KIEV (Reuters) - Tens of thousands of Ukrainians marched to President Viktor Yanukovich’s office on Sunday, denouncing a U-turn away from Europe and towards Russia in the biggest street demonstrations since the Orange Revolution nine years ago.
Riot police and an angry group of demonstrators clashed in front of government headquarters, spraying each other with pepper gas and fighting with batons, days after the surprise decision by Yanukovich’s prime minister Mykola Azarov to walk away from a trade pact with the European Union.
As demonstrators chanted “Down with the Gang!”, opposition leaders told the crowds through loud-hailers they would start moves to impeach the president unless he signed a major trade pact with the EU on November 29 as originally planned.
The signing of the association agreement was to be the centre-piece of an EU summit in the Lithuanian capital, Vilnius, next Friday and mark a historic swing westwards away from Russia, Ukraine’s old Soviet master.
The Kremlin had threatened trade retaliation, arousing fears of cut-offs in supplies of Russian gas to Ukraine and through it to the West.
Opposition leaders say Yanukovich had never intended to sign in Vilnius and had used protracted negotiations as a screen while bargaining with Russia to secure a lucrative deal which would also ensure his re-election in 2015.
“They were lying all along,” world boxing champion-turned politician Vitaly Klitschko said on a TV talk show on Friday night.
The demonstrators, some of whom carried a huge blue flag by its side and corners that bore the Ukrainian national emblem within the traditional EU ring of yellow stars, marched two kms from Kiev’s central Taras Shevchenko park to the city’s European Square, half a mile (one km) from Yanukovich’s office.
There they set up a tent city as their headquarters and vowed to stay there until at least November 29.
Jailed opposition leader Yulia Tymoshenko, whose release EU envoys had been trying to negotiate, said the deal was for Ukraine “a roadmap for a normal life, a quantum leap from the deep wilderness of dictatorship to a civilised future.”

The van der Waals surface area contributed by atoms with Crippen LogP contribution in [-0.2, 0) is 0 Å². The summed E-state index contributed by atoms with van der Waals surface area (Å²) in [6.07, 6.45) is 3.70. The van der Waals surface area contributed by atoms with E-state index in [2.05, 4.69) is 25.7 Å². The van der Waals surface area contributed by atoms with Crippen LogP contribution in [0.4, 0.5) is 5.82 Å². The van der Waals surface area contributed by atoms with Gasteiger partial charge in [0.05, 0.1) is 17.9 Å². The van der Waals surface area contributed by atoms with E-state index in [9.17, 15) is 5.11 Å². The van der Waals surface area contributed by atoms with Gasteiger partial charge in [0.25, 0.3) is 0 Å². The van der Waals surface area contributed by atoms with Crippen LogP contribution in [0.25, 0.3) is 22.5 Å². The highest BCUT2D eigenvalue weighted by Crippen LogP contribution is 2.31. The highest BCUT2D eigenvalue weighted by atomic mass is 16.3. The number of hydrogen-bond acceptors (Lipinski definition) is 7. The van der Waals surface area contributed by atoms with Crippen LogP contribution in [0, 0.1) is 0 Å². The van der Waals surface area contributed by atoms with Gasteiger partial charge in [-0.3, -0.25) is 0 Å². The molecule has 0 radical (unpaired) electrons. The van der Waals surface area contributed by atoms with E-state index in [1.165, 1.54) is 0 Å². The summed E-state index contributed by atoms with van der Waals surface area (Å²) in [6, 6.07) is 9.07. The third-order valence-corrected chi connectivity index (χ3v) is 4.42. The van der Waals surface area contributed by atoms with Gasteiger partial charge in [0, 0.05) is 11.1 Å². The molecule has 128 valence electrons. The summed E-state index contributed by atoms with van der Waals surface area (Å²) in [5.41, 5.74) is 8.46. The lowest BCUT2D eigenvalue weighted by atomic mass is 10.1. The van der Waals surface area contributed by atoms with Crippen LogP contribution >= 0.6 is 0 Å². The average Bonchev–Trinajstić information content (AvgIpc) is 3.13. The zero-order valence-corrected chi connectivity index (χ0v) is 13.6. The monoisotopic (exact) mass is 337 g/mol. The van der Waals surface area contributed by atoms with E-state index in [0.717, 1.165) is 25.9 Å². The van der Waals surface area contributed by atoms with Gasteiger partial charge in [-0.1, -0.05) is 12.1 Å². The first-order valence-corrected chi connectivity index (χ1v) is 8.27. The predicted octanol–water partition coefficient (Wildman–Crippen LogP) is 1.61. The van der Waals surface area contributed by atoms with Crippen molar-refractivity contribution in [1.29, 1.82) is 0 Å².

“We must force them to sign this agreement on November 29 and in Vilnius, otherwise they will never sign,” she added, in a message read out to the crowd by her daughter.
“Yanukovich should fly to Vilnius and fulfil the will of the people and sign the agreement,” declared former economy minister Arseny Yatsenyuk, another opposition leader.
Far-right nationalist leader Oleh Tyahniboh, whose Svoboda (Freedom) party seeks to reverse Ukraine’s deeply-ingrained reliance on Russia, called for Yanukovich’s impeachment and the resignation of “Azarov’s disgraceful government”.
“Today we are giving our answer to Moscow, to (Russian President Vladimir) Putin. Let them see that they cannot build a ‘Russian world’ here. They are not going to have Ukrainian leaders in their pockets and under their control,” he said.
The huge turnout - many observers put the figure at around 100,000 demonstrators - made it the biggest protest rally in Kiev since the Orange Revolution of 2004-5. Thousands also turned out in other major cities such as Lviv and Kharkiv.
The 2004 protests, co-led by Tymoshenko, caused the collapse of the old post-Soviet order and doomed Yanukovich’s first bid for the presidency.
She went on to become prime minister but five years of chaotic rule with erstwhile Orange ally, President Viktor Yushchenko, allowed Yanukovich to make a comeback in 2010.
Tymoshenko was jailed the following year for abuse of power after a trial which Western governments say was political.
Azarov says the policy reverse after years of building up to a signing in Vilnius had been driven by the critical state of the economy and a lack of support from the International Monetary Fund.
The country of 46 million is heavily indebted and must find more than $17 billion next year to meet gas bills to Russia and debt repayments including $3.7 billion to the IMF.
Azarov’s government has put out feelers to the Fund over a possible new bail-out.
But it has been told Ukraine must raise domestic gas prices and allow the national currency, the hryvnia, to float more freely against the dollar - something which the leadership refuses to do because it will have an impact on Yanukovich’s re-election chances in 2015.
Additional reporting by Serhiy Karazy, Gleb Garanich, Natalya Zinets and Pavel Polityuk; editing by Patrick Graham
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